There's nothing you need to know about setting up a Raspberry Pi Zero that you can't find in lots of other places on the internet with a quick search, so I won't be telling you how to flash the operating system, and other such mundane matters.
The first attempt at this project was built in a plastic sandwich box, using a cheap wide angle converter lens made by Vivitar. I made a hole in the rear lens cap, and simply glued the camera to it with hot glue.
Sadly, this simple design had a fatal flaw. The front of the converter lens wasn't waterproof, and lovely Welsh rain crept in through the screw thread of the ring holding the front element in, resulting in some really blurred pictures.
I abandoned the Vivitar lens, and decided to use a smaller converter lens, fitted behind glass to keep the rain out. As a bonus, it had a wider angle of view. It's just one of those clip on lenses for your phone camera, and they are surprisingly good, given how inexpensive they are.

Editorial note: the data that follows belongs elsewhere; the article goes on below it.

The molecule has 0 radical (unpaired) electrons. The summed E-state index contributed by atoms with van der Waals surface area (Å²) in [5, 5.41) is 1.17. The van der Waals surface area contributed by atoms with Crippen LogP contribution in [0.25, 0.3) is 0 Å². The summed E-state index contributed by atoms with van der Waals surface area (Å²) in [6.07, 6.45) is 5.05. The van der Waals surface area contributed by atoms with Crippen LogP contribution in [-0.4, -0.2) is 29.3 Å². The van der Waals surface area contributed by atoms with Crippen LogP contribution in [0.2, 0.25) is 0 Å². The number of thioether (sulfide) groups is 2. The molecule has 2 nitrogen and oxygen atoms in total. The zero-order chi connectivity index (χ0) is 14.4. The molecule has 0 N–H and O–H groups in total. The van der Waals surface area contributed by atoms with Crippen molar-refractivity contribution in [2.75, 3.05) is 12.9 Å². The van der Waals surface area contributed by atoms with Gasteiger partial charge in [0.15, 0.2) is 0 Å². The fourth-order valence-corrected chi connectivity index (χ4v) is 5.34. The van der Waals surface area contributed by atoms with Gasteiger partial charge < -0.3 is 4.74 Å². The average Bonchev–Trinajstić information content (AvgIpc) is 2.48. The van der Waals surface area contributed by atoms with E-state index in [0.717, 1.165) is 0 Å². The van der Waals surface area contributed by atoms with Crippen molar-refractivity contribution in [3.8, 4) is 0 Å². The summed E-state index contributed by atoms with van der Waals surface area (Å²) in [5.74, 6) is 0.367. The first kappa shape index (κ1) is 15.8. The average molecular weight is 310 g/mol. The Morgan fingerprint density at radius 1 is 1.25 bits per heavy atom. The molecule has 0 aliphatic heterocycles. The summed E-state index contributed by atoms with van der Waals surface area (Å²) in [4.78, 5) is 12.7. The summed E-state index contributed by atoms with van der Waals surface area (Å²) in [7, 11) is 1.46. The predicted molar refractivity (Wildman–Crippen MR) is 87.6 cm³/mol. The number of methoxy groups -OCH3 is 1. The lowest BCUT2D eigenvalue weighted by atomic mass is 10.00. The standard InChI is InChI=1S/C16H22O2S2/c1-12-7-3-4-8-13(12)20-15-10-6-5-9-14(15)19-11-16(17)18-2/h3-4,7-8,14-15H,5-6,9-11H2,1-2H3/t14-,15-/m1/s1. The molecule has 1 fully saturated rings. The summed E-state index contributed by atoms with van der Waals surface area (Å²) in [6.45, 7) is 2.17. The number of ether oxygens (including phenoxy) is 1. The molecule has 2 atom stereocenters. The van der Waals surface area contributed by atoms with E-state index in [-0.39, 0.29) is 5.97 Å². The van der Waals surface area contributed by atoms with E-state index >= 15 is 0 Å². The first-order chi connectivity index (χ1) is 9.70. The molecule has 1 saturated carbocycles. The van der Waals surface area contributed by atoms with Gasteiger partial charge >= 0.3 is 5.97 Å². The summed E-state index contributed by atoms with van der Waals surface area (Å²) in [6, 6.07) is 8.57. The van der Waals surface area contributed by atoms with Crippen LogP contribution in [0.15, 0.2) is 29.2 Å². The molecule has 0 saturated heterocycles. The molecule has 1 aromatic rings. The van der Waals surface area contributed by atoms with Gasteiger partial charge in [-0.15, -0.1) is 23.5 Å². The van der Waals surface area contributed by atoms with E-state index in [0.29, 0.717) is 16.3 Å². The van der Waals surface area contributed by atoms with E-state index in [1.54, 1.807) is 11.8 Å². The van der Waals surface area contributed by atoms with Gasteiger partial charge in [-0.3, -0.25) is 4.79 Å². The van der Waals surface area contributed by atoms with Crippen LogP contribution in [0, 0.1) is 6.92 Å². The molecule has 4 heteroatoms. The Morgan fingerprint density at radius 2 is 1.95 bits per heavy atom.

I had heard of other people using a fake security camera as a case, and found a suitable one on eBay. You can see where I have attempted to waterproof some of the joins. I made no attempt to seal the place where the cable comes out, as I hope all the rain that will undoubtedly find a way in will drain out before doing too much harm.
The nice case I was using for the Pi Zero made it slightly too big for the fake camera, so I abandoned it. Pi Zeros can be harmed by static, but I've been lucky so far. Things would be much easier if the manufacturers of plugs would make them smaller. The edge of the Pi board is crudely stuck to the case with White Tac, and the cable is knotted to provide strain relief. I'm sure many people can do much better engineered systems, and it will serve me right if this one drowns....
Next, the Python code and HTML for your web page.